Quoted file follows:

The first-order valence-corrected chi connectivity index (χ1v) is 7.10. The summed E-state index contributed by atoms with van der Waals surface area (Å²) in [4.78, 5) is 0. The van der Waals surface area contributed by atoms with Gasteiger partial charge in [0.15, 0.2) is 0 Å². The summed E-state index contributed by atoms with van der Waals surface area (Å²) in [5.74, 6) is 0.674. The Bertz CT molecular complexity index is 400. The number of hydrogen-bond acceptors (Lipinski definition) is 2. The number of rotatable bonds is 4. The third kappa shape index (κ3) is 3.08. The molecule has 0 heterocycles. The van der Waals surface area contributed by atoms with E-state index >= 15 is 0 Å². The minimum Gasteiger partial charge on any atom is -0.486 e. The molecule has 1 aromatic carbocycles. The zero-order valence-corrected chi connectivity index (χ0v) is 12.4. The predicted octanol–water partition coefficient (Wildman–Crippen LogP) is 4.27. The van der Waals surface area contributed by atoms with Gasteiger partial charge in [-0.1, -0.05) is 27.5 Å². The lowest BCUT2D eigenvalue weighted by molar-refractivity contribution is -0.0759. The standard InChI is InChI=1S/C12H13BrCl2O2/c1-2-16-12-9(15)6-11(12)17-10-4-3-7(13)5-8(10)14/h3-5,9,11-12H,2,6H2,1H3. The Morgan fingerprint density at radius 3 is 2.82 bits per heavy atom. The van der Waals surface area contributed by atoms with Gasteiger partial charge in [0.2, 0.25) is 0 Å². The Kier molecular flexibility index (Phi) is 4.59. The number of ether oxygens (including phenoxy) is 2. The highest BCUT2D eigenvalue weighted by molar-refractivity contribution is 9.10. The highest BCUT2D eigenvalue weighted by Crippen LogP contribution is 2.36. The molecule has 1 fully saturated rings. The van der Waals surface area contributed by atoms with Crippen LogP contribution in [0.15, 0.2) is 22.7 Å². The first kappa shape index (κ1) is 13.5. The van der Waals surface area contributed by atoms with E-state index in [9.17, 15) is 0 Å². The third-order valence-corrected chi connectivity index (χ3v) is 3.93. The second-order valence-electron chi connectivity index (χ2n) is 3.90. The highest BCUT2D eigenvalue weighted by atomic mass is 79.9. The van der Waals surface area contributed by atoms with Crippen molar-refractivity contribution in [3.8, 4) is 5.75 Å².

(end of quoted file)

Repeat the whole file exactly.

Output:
The first-order valence-corrected chi connectivity index (χ1v) is 7.10. The summed E-state index contributed by atoms with van der Waals surface area (Å²) in [4.78, 5) is 0. The van der Waals surface area contributed by atoms with Gasteiger partial charge in [0.15, 0.2) is 0 Å². The summed E-state index contributed by atoms with van der Waals surface area (Å²) in [5.74, 6) is 0.674. The Bertz CT molecular complexity index is 400. The number of hydrogen-bond acceptors (Lipinski definition) is 2. The number of rotatable bonds is 4. The third kappa shape index (κ3) is 3.08. The molecule has 0 heterocycles. The van der Waals surface area contributed by atoms with E-state index >= 15 is 0 Å². The minimum Gasteiger partial charge on any atom is -0.486 e. The molecule has 1 aromatic carbocycles. The zero-order valence-corrected chi connectivity index (χ0v) is 12.4. The predicted octanol–water partition coefficient (Wildman–Crippen LogP) is 4.27. The van der Waals surface area contributed by atoms with Gasteiger partial charge in [-0.1, -0.05) is 27.5 Å². The lowest BCUT2D eigenvalue weighted by molar-refractivity contribution is -0.0759. The standard InChI is InChI=1S/C12H13BrCl2O2/c1-2-16-12-9(15)6-11(12)17-10-4-3-7(13)5-8(10)14/h3-5,9,11-12H,2,6H2,1H3. The Morgan fingerprint density at radius 3 is 2.82 bits per heavy atom. The van der Waals surface area contributed by atoms with Gasteiger partial charge in [0.2, 0.25) is 0 Å². The Kier molecular flexibility index (Phi) is 4.59. The number of ether oxygens (including phenoxy) is 2. The highest BCUT2D eigenvalue weighted by molar-refractivity contribution is 9.10. The highest BCUT2D eigenvalue weighted by Crippen LogP contribution is 2.36. The molecule has 1 fully saturated rings. The van der Waals surface area contributed by atoms with Crippen LogP contribution in [0.15, 0.2) is 22.7 Å². The first kappa shape index (κ1) is 13.5. The van der Waals surface area contributed by atoms with E-state index in [9.17, 15) is 0 Å². The third-order valence-corrected chi connectivity index (χ3v) is 3.93. The second-order valence-electron chi connectivity index (χ2n) is 3.90. The highest BCUT2D eigenvalue weighted by atomic mass is 79.9. The van der Waals surface area contributed by atoms with Crippen molar-refractivity contribution in [3.8, 4) is 5.75 Å².